Tallinn Architecture Biennale Installation, Tallinn, Estonia, 2021

CATEGORY: Installation
STATUS: Competition (winning entry)
PROJECT TEAM: Anna Jankovic, Andre Bonnice, Bryn Murrell, Nikola Sormaz
COLLABORATORS: Natalie Alima ( PhD Researcher, RMIT), Tommaso Nervegna Reed (Artist)

The installation competition called on emerging architects to design an experimental installation in front of the Estonian Museum of Architecture, focusing on the concept of slowness and aligning with TAB 2022’s main theme: “Edible. Or, the Architecture of Metabolism”. Our winning proposal ‘Burlasite’ was selected from over 100 international entries.

The project is constructed of a 3D printed timber formwork made of sawdust waste from the timber industry’s precise machinic processes. During this process the structure is inoculated with mushroom fibres that slowly consume and replace it, leaving only the hardened structural mycelia behind.

The host form, Martin Heidegger’s hut, is deconstructed and reformed, in service of an ecosystem of mycelia. As the mycelia grow vertically, from the underlying floor plan through the timber members, the new configuration transforms the hut into something that more closely resembles its natural origins.

The project incorporates advancements in the use of a bio-composite waste material as a formwork/armature for a Mycelial colony. Which could lead to alternate methods of building construction and the application of natural or biodegradable materials that are less resource (carbon) intensive and less impactful on the environment at their end-of-life. Creating an architecture that centres on it’s entropic conditions; decay, whole-of-life impact and end-of-life recycling.


Beyond the everyday concerns of maintenance and longevity, which register the time scale of architecture, its entropic qualities have conventionally been overlooked and excluded from our understanding of it. The prevailing view is that a decayed architecture is an obsolete one. It is given a name, the ‘ruin’, and we either seek to preserve it; or to erase it, with the view that no value can be found in its material or immaterial qualities. This project seeks to challenge and invert this understanding - that rather, an architecture of decay is not in and of itself without utility, meaning or purpose.

This project takes the base structure of Martin Heidegger’s abandoned Hut as the host form, stripped of its original cladding, leaving only its timber frame, as the armature for both a growth algorithm and a biological system to reconfigure and grow upon. The Hut in its original form is an imposition on the forest, a rearrangement of extant timber resources into a form that can no longer sustain the ecosystem in earnest, only its human occupants.








The timber structure of Heidegger’s Hut is deconstructed and reformed, in service of the ecosystem of mycelia surrounding it. The structure slowly transforms it into something which provides for both the non-human and the human. As the mycelia grow vertically, from the underlying floor plan through the timber members, the new configuration transforms the hut into something that more closely resembles its natural origins.

This project investigates timber as a sculpted, textured and imprecise material, by assigning value to the waste and by-product (off cuts and saw dust) that is commonly discarded from machined timber milling. It is proposed that this waste material from the local timber industry will be harvested and combined with a biodegradable polymer, forming the base form of the installation; which will be shaped into a series of smaller components, produced using an industrial robot.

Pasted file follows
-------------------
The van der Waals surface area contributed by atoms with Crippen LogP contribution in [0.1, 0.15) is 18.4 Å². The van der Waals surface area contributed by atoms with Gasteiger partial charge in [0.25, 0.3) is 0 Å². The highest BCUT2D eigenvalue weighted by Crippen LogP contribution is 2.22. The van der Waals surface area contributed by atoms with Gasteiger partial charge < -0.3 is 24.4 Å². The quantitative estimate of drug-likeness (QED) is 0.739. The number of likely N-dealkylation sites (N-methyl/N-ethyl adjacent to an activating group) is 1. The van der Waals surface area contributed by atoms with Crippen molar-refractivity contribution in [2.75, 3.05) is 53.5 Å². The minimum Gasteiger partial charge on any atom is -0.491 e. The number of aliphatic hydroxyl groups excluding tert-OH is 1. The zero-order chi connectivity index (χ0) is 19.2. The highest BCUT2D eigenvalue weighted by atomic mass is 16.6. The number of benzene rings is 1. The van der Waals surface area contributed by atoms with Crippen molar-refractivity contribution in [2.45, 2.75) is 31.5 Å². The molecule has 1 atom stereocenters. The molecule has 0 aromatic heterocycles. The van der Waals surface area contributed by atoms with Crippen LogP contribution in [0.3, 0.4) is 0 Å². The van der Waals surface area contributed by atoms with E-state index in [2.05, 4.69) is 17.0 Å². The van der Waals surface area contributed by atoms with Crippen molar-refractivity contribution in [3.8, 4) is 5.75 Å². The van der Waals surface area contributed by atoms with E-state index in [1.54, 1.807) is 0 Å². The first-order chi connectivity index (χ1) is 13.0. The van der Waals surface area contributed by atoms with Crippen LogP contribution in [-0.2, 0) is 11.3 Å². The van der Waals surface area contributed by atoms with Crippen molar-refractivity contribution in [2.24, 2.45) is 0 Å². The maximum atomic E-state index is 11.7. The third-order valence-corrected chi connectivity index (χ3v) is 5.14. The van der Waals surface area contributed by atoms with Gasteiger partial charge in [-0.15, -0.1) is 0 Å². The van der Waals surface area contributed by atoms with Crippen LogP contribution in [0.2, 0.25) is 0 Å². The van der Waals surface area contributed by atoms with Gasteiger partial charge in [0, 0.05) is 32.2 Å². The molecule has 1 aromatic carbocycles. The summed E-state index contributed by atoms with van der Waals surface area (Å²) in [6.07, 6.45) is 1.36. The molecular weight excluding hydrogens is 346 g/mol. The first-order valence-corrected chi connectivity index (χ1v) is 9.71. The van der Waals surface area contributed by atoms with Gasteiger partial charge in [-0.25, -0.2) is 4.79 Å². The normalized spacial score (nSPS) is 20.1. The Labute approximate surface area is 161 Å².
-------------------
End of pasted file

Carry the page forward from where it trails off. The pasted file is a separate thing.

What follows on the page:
Reflected ceiling plan

The printed timber structure is then inoculated with mycelia to consume and take over, slowly replacing it over time, until the sawdust formwork has been consumed, with only the hardened structural mycelia remaining. This is analogous to the process by which bio-scaffolds are utilised in medicine to promote the growth of human tissue with an artificially introduced structure.

Our method of formal generation utilises dual geometric representations. That of a simplical 2-manifold, and of a signed distance field (SDF). For each step in the growth simulation site-specific sun exposure over the August to October period (our expected duration of incubation) is analysed for every point in the simplical representation. Each point on the SDF is then advected in the direction that maximises surface area, while minimising exposure to the sun, aligning with the ideal habitat for mycelial uptake. This is visualised in the animation below.
                

Growth animation



The initial design has been adapted to the needs of the mycelial colony, in the same way it would for the human occupant of a building. Subsequently, during construction and over the course of its exhibition, the mycelia will augment to the design, making changes to its form and the environment, feeding on the structure as it grows and consumes. Whilst the mycelia feed, the designer shepherds organic growth through indirect means, having ceded direct control over the genesis of form at the latest stage of the project.

This project curates an uneasy alliance between biological transformations & the performance of a generative algorithm. The locus of agency shifts between the two across the project and through time. Borrowing and building upon the internal logics of a Scholars Rock, wherein the rocks' holes created by the riverbed are reworked artificially by sculpting, creating a hybrid between the natural and synthetic; this Algorithm seeks to simulate the ideal conditions for mycelia growth, creating a form that allows the mycelia to inhabit the structure and gain some agency over its design. Through this measured process, the project seeks to heighten this state of flux, expressed in the object's material decay that is in tension between emerging and eroding form.